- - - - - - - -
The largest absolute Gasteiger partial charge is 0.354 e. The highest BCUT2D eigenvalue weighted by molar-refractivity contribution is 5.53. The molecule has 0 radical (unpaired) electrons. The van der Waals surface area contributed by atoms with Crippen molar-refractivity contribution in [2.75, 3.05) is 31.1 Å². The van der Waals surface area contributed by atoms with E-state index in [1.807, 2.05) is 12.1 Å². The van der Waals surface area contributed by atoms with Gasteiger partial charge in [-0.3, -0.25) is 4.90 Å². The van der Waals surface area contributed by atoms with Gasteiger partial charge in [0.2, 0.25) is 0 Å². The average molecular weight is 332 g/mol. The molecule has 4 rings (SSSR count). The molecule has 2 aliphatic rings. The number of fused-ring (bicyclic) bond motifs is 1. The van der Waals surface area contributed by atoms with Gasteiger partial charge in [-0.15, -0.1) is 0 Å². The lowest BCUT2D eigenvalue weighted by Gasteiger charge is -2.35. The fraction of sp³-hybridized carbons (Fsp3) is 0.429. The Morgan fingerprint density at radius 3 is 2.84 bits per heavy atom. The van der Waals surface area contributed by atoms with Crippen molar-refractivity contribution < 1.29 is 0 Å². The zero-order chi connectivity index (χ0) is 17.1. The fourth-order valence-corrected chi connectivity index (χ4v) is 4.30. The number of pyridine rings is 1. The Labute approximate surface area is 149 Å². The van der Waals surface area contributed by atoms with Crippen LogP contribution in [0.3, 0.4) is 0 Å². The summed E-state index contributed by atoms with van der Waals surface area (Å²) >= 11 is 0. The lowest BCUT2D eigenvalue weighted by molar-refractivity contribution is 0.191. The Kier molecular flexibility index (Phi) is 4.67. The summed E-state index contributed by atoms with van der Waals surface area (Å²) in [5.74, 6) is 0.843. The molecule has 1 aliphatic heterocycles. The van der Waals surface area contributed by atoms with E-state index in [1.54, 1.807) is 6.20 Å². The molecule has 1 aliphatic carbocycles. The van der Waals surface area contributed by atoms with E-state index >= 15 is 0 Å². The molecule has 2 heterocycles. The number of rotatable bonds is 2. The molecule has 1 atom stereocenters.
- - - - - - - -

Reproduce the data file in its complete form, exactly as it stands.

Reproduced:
The largest absolute Gasteiger partial charge is 0.354 e. The highest BCUT2D eigenvalue weighted by molar-refractivity contribution is 5.53. The molecule has 0 radical (unpaired) electrons. The van der Waals surface area contributed by atoms with Crippen molar-refractivity contribution in [2.75, 3.05) is 31.1 Å². The van der Waals surface area contributed by atoms with E-state index in [1.807, 2.05) is 12.1 Å². The van der Waals surface area contributed by atoms with Gasteiger partial charge in [-0.3, -0.25) is 4.90 Å². The van der Waals surface area contributed by atoms with Gasteiger partial charge in [0.2, 0.25) is 0 Å². The average molecular weight is 332 g/mol. The molecule has 4 rings (SSSR count). The molecule has 2 aliphatic rings. The number of fused-ring (bicyclic) bond motifs is 1. The van der Waals surface area contributed by atoms with Gasteiger partial charge in [-0.15, -0.1) is 0 Å². The lowest BCUT2D eigenvalue weighted by Gasteiger charge is -2.35. The fraction of sp³-hybridized carbons (Fsp3) is 0.429. The Morgan fingerprint density at radius 3 is 2.84 bits per heavy atom. The van der Waals surface area contributed by atoms with Crippen molar-refractivity contribution < 1.29 is 0 Å². The zero-order chi connectivity index (χ0) is 17.1. The fourth-order valence-corrected chi connectivity index (χ4v) is 4.30. The number of pyridine rings is 1. The Labute approximate surface area is 149 Å². The van der Waals surface area contributed by atoms with Crippen LogP contribution in [0.3, 0.4) is 0 Å². The summed E-state index contributed by atoms with van der Waals surface area (Å²) >= 11 is 0. The lowest BCUT2D eigenvalue weighted by molar-refractivity contribution is 0.191. The Kier molecular flexibility index (Phi) is 4.67. The summed E-state index contributed by atoms with van der Waals surface area (Å²) in [5.74, 6) is 0.843. The molecule has 1 aliphatic heterocycles. The van der Waals surface area contributed by atoms with E-state index in [1.54, 1.807) is 6.20 Å². The molecule has 1 aliphatic carbocycles. The van der Waals surface area contributed by atoms with E-state index >= 15 is 0 Å². The molecule has 2 heterocycles. The number of rotatable bonds is 2. The molecule has 1 atom stereocenters.